|APPLICATION||CLASS OF ACCURACY|
|i) For precision testing as a substandard in laboratory||0.1|
|ii) For high accuracy indicating instruments and substandard work||0.2|
|iii) For precision industrial metering||0.5|
|iv) For commercial and industrial metering||1.0|
|v) Where approximate values are acceptable||3.0|
Standard values of primary current of a CT are 10, 12.5, 15, 20, 25, 30, 40, 50, 60, 75, 80, 100 and their multiples.
CT FOR PROTECTION PURPOSES: The accuracy class for protection CT is as below:
|ACCURACY CLASS||CURRENT ERROR AT RATED PRIMARY CURRENT (%)||PHASE DISPLACEMENT AT RATED PRIMARY CURRENT (min)||COMPOSITE ERROR AT ACCURACY LIMIT PRIMARY CURRENT (%)|
|5 P||± 1||± 60||5|
|10 P||± 3||--||10|
|15 P||± 5||--||15|
The class of accuracy required for protective CT depends upon the particular application. For instantaneous over current relays and trip coils, class 15P protective CT is generally sufficiently accurate. Rated accuracy limit factor 0f 5 should be enough. However when the instantaneous over current relays are set to operate for high values of over current say 5 to 15 times the rated primary currents, the accuracy limit factor should have at least the value of setting used.
For IDMT relays, class 10P CT is preferred for system where discrimination is obtained be graded time lag, but when close discrimination is not required, class 15P may be preferred.
As a general guideline, the product of rated burden and the rated accuracy limit factor should approach 150, provided that the earth fault relay setting is not less than 20 % of rated secondary current of associated CT. Class 5P CTs are preferred where accurate time grading and stability are desired.
MINIMUM EARTH FAULT SETTING: PRIMARY CURRENT’s ROLE: A Common fallacy is to specify leakage settings as a percentage of normal full load current; expecting for an instance, a setting of 10 % on a 100 kVA power transformer installed on a system having a fault capacity of 500 MVA at 11 kV. In fact, ratios much below 100/5 on switch gears of high rupturing capacity become an embarrassment, obviously it is not always possible to plan a system having 100 A as a minimum normal load current, but much can be done, if the difficulties are realized at the outset.
As for a 100 kVA transformer, normal full load current is 5.25 A. Let the min ratio selected is 20/5. Keeping in view the heating and mechanical limitations, let the number of primary turns allowed be 5. Thus total primary ampere-turns would be 100. A suitable relay sufficiently sensitive would consume roughly 0.33 VA at a setting value of 1 secondary amperes. The voltage required to operate this relay would be 0.33V and the impedance 0.33 Ω at a pf of 0.14. A suitable annular core could have a cross section area of 12.5 cm² a mean diameter of 10.16 cm and a mean circumference length of about 32 cm. So the induced voltage can be given as:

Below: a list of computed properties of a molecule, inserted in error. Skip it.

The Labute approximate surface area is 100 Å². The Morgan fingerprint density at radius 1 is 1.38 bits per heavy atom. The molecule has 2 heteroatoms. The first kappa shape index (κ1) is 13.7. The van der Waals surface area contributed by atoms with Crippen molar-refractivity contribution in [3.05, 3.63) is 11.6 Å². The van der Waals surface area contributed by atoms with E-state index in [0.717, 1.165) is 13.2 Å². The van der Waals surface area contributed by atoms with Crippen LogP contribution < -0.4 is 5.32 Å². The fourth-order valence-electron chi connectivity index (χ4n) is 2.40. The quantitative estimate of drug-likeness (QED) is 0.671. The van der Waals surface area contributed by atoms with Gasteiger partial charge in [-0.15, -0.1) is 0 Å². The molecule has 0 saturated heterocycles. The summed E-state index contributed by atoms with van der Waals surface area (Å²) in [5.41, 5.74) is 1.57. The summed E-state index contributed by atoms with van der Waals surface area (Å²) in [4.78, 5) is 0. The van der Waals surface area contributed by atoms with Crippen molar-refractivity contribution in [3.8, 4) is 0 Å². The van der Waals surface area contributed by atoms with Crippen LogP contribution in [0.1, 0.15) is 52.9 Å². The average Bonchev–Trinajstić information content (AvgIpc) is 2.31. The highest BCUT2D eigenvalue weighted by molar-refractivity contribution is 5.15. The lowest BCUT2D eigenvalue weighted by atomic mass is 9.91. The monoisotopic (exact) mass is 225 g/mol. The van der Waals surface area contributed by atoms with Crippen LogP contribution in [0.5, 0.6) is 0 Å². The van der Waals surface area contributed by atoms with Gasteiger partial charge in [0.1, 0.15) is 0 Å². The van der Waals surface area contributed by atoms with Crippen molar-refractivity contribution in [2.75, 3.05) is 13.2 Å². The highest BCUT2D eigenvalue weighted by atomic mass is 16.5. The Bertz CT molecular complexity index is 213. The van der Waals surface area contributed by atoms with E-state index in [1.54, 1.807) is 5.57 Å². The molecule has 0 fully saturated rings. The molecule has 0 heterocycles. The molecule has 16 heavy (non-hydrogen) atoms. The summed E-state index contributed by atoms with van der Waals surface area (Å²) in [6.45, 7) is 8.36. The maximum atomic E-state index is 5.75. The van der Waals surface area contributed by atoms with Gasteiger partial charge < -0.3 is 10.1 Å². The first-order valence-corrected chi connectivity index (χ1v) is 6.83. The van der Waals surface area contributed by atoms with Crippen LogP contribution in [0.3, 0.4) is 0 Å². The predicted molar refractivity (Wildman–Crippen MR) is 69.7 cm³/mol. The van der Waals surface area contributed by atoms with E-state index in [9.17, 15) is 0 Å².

e = 4.44 × ϕ × f × T = 222 × B × a × T and so for reasonable no of secondary turns of 18
B = e / (222 × a × T) = 0.33 / (222 × 12.5 / (100 × 100) × 18) = 0.0660 Tesla
For steel, H = 19.9 AT/m, so magnetizing current im = 19.9 × 0.8 × 32 / (100 × 18) = 0.338 A and the secondary current
is = 1.0 + 3 × 0.338 = 2.014 A and primary current = 4 × 2.014 = 8.056 A, which is about 40 % of the nominal 20 A primary current. Thus a setting of 40 % of the nominal 20 A is about the minimum which can be secured.
Now let the CT ratio for earth leakage protection be 60/5, then ampere turns = 300 AT. For a secondary turns of about 56, for the same core B = 0.0213 Tesla and proceeding in similar fashion we get a primary current of 12.8 A, which is 21.3 % of 60 A, therefore setting in terms of primary current can be made reasonably close to 20 %.
As the normal full load current is only 5.35 A, this shows that in the first case, there is no justification for providing leakage protection.